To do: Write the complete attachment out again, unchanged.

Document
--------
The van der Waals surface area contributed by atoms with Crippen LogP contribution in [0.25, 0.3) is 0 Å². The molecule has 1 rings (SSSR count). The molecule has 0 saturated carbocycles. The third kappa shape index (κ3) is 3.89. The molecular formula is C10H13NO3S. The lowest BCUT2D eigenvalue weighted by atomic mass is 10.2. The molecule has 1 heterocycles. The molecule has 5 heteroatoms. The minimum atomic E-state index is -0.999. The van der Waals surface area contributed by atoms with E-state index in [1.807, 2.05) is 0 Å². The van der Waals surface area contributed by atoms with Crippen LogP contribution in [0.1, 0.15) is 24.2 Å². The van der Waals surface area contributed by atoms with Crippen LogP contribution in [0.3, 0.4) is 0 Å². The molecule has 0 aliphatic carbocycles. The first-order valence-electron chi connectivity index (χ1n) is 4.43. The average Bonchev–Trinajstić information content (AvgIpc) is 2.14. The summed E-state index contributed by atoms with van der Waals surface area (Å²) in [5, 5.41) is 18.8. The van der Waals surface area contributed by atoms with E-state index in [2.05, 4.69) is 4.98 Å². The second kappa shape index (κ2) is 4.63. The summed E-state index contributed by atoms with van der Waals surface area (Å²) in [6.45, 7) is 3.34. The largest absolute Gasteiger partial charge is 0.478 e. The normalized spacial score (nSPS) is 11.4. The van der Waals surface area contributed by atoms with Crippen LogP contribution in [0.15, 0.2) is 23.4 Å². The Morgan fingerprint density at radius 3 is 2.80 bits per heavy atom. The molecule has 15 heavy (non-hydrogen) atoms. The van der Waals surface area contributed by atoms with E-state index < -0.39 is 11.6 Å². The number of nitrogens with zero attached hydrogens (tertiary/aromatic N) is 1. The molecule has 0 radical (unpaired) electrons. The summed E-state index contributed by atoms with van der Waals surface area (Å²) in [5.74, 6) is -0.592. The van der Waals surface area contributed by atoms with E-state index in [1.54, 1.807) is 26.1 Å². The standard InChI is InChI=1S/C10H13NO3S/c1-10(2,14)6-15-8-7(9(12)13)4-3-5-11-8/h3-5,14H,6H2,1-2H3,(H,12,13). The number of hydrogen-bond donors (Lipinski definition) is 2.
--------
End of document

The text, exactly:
The van der Waals surface area contributed by atoms with Crippen LogP contribution in [0.25, 0.3) is 0 Å². The molecule has 1 rings (SSSR count). The molecule has 0 saturated carbocycles. The third kappa shape index (κ3) is 3.89. The molecular formula is C10H13NO3S. The lowest BCUT2D eigenvalue weighted by atomic mass is 10.2. The molecule has 1 heterocycles. The molecule has 5 heteroatoms. The minimum atomic E-state index is -0.999. The van der Waals surface area contributed by atoms with E-state index in [1.807, 2.05) is 0 Å². The van der Waals surface area contributed by atoms with Crippen LogP contribution in [0.1, 0.15) is 24.2 Å². The van der Waals surface area contributed by atoms with Crippen LogP contribution in [0.3, 0.4) is 0 Å². The molecule has 0 aliphatic carbocycles. The first-order valence-electron chi connectivity index (χ1n) is 4.43. The average Bonchev–Trinajstić information content (AvgIpc) is 2.14. The summed E-state index contributed by atoms with van der Waals surface area (Å²) in [5, 5.41) is 18.8. The van der Waals surface area contributed by atoms with E-state index in [2.05, 4.69) is 4.98 Å². The second kappa shape index (κ2) is 4.63. The summed E-state index contributed by atoms with van der Waals surface area (Å²) in [6.45, 7) is 3.34. The largest absolute Gasteiger partial charge is 0.478 e. The normalized spacial score (nSPS) is 11.4. The van der Waals surface area contributed by atoms with Crippen LogP contribution in [0.15, 0.2) is 23.4 Å². The Morgan fingerprint density at radius 3 is 2.80 bits per heavy atom. The molecule has 15 heavy (non-hydrogen) atoms. The van der Waals surface area contributed by atoms with E-state index < -0.39 is 11.6 Å². The number of nitrogens with zero attached hydrogens (tertiary/aromatic N) is 1. The molecule has 0 radical (unpaired) electrons. The summed E-state index contributed by atoms with van der Waals surface area (Å²) in [5.74, 6) is -0.592. The van der Waals surface area contributed by atoms with E-state index in [1.54, 1.807) is 26.1 Å². The standard InChI is InChI=1S/C10H13NO3S/c1-10(2,14)6-15-8-7(9(12)13)4-3-5-11-8/h3-5,14H,6H2,1-2H3,(H,12,13). The number of hydrogen-bond donors (Lipinski definition) is 2.